The art of getting paid well at a bank that's doing badly
Does it make sense to work for a bank that's on the way down? Obviously, we would all like to prosper along with the company that we work for. And if you want to join the very top per centile of the one per cent, there’s really no way to do it other than to find a very successful company and rise to the top of it. But by definition, we can’t all do that. And if faced with a choice between either our employer making a profit and us doing all right, versus the employer slowly circling the drain while we get rich, how many of us would choose the former?
One of the many ugly secrets of the investment banking industry is that it’s possible to do very well out of a failing institution.
In the good old days of the 90s and 00s, it was an accepted practice that low-quality franchises would have to attract people by paying multi-year guaranteed bonuses. Once you got one of these (a “three for three” was the slang for $3m over three years, for example), you could sit tight, particularly if you had negotiated it to be paid in cash rather than stock. If you reached the end of the guarantee period, it was time to start looking for a new job with a new guarantee.
Unfortunately, multi-year guarantees are a thing of the past. This doesn't mean you can't make a move to an unsuccessful bank work for you. For example, it’s still possible to get a jump up in base salary when you move from a firm with a good reputation and franchise to a firm with a bad one. It can still also be possible to get a "verbal guarantee" based upon a promise to pay you if you hit some fairly easy targets. And if the annual bonus pool is subsidised by a head office
which wants to preserve its franchise, then being the biggest fish in that pond can be very lucrative compared to the middle ranks of a better firm.
If you're a skilled operator at a mediocre firm, you can can even skip up the career ladder, getting quick promotions against low-quality competition and then start re-applying to the bulge bracket at a new rank and title.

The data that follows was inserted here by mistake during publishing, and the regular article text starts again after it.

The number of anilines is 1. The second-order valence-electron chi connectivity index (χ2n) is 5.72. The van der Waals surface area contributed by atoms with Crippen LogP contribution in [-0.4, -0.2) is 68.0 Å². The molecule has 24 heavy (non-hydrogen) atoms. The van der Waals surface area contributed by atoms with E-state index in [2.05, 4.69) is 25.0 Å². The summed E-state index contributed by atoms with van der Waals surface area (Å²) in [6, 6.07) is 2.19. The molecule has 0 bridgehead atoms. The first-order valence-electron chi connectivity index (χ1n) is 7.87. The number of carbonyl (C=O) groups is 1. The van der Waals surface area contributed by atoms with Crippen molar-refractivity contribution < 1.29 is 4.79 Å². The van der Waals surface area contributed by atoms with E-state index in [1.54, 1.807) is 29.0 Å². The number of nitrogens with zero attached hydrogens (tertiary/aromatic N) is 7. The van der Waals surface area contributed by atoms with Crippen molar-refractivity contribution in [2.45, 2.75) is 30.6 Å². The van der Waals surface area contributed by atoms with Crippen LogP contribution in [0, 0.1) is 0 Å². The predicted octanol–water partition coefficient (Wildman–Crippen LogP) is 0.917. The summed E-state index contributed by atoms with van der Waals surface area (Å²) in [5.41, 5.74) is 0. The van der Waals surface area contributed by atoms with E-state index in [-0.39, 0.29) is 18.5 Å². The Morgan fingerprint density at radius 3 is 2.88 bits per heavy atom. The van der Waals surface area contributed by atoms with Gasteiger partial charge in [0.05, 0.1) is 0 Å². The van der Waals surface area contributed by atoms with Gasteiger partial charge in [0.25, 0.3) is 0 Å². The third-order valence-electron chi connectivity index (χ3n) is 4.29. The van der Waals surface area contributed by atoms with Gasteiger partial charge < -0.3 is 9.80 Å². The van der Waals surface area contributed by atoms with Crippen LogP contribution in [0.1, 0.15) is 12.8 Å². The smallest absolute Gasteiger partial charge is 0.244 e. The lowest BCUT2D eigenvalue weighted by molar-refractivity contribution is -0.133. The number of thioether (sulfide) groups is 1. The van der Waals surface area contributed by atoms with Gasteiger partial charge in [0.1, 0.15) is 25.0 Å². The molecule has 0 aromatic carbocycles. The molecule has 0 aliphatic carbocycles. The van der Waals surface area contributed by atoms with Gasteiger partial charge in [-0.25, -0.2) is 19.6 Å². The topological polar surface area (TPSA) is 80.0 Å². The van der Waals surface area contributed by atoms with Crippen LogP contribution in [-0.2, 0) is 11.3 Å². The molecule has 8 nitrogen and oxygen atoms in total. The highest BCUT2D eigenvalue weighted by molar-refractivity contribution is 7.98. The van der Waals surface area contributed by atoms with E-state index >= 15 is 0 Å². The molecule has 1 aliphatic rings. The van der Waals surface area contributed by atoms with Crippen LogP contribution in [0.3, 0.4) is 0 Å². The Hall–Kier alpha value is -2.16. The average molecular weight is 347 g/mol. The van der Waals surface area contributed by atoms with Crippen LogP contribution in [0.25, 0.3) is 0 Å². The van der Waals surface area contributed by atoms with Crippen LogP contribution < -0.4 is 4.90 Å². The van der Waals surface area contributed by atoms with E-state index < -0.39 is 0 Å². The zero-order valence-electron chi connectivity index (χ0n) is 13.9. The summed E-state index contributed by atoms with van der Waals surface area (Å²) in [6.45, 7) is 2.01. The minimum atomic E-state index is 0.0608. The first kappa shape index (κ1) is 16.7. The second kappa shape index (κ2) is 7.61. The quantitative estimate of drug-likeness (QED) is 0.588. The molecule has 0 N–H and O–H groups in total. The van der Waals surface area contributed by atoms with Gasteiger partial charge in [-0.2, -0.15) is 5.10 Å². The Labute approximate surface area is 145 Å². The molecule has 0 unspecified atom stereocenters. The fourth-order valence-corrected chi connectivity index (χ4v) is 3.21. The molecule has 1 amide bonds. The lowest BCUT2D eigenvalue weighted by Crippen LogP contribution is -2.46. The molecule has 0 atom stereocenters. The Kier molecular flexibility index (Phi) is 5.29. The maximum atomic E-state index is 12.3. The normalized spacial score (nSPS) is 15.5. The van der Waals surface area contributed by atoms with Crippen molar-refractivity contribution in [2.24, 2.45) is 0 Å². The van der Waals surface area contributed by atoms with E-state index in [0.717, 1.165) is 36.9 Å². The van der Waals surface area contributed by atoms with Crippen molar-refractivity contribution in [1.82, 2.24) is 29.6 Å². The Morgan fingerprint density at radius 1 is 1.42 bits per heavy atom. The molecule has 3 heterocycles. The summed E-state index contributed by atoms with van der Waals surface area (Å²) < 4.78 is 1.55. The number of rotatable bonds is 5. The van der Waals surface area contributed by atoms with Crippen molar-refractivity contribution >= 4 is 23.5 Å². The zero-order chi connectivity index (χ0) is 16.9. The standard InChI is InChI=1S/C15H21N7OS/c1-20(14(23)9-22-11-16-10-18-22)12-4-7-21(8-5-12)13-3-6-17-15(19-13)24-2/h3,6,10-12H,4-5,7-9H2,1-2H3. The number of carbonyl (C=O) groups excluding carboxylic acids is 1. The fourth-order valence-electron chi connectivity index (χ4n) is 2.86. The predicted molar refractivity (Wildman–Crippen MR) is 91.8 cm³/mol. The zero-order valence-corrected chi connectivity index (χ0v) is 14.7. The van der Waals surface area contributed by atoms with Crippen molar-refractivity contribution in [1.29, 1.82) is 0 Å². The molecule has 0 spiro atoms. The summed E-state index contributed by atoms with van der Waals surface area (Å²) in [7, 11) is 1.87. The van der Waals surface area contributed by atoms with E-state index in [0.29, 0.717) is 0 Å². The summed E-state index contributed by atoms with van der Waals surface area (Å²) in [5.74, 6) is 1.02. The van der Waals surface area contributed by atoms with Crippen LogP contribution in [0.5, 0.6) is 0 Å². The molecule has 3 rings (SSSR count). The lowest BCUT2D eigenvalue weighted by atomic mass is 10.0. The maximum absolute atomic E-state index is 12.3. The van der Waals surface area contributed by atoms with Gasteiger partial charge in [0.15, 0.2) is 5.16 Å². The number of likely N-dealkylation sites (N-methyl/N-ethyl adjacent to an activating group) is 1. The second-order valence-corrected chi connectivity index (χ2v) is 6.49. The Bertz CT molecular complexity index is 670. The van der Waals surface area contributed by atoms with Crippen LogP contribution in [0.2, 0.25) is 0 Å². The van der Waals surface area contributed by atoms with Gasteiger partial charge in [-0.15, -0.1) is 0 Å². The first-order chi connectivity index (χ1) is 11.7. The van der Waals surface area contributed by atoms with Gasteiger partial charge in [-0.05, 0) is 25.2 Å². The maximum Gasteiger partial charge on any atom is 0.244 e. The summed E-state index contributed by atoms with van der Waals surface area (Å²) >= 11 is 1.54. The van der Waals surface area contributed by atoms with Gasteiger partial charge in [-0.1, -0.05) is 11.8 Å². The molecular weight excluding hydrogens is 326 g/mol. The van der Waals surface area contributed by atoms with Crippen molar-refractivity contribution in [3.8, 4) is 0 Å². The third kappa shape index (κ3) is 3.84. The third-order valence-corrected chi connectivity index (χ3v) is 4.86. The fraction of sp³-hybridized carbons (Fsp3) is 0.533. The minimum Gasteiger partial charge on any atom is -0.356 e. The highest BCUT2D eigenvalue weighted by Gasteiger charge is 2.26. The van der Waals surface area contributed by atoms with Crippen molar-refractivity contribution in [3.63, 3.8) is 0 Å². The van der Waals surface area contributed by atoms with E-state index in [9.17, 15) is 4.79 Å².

The name of the game is to manage perceptions. The impression that you want to give is that you are the big shot with the fantastic CV (keep mentioning your previous blue-chip employers and intimating that you effectively ran the team even if you were always on the brink of being let go), and that your own franchise is sadly being dragged down by the awful reputation of the house that you now work for.
When you join a lesser firm, the best strategy is to have frequent lunches with a huge client from your former job that has no dealing relationship with your current employer. This allows you to dangle a golden carrot in front of your boss, while ensuring that nobody will be able to check how much business you actually did.
First, though, you need to find the right kind of desperate firm. Small to medium-sized London offices of profitable European or Asian national champions have historically been the happy hunting ground. But “former bulge bracket firms going through a rough patch” are also vulnerable to believing that a hire from a high-profile competitor is what they need to turn things around. Sometimes this even works, which is why companies will still often prop up the bonus pool even when they are losing money.
The risk, of course, is that you end up working for an operation so bad that it actually closes down – these days, this no longer means a sudden windfall with the multi-year deals being paid out, but an unplanned period of unemployment.
It sounds unpleasant, and it’s not going to get you many glowing profiles in your alumni magazine. But this is investment banking and it pays to be cynical. A good personal reputation is an intangible asset. And intangible assets are only worth having if you can convert them into cash. Sometimes the best buyer is not the name you’d most like to have on your CV.
Dan Davies, is a senior research advisor at Frontline Analysts and a former banking analyst at Cazenove, Credit Suisse and BNP Paribas.
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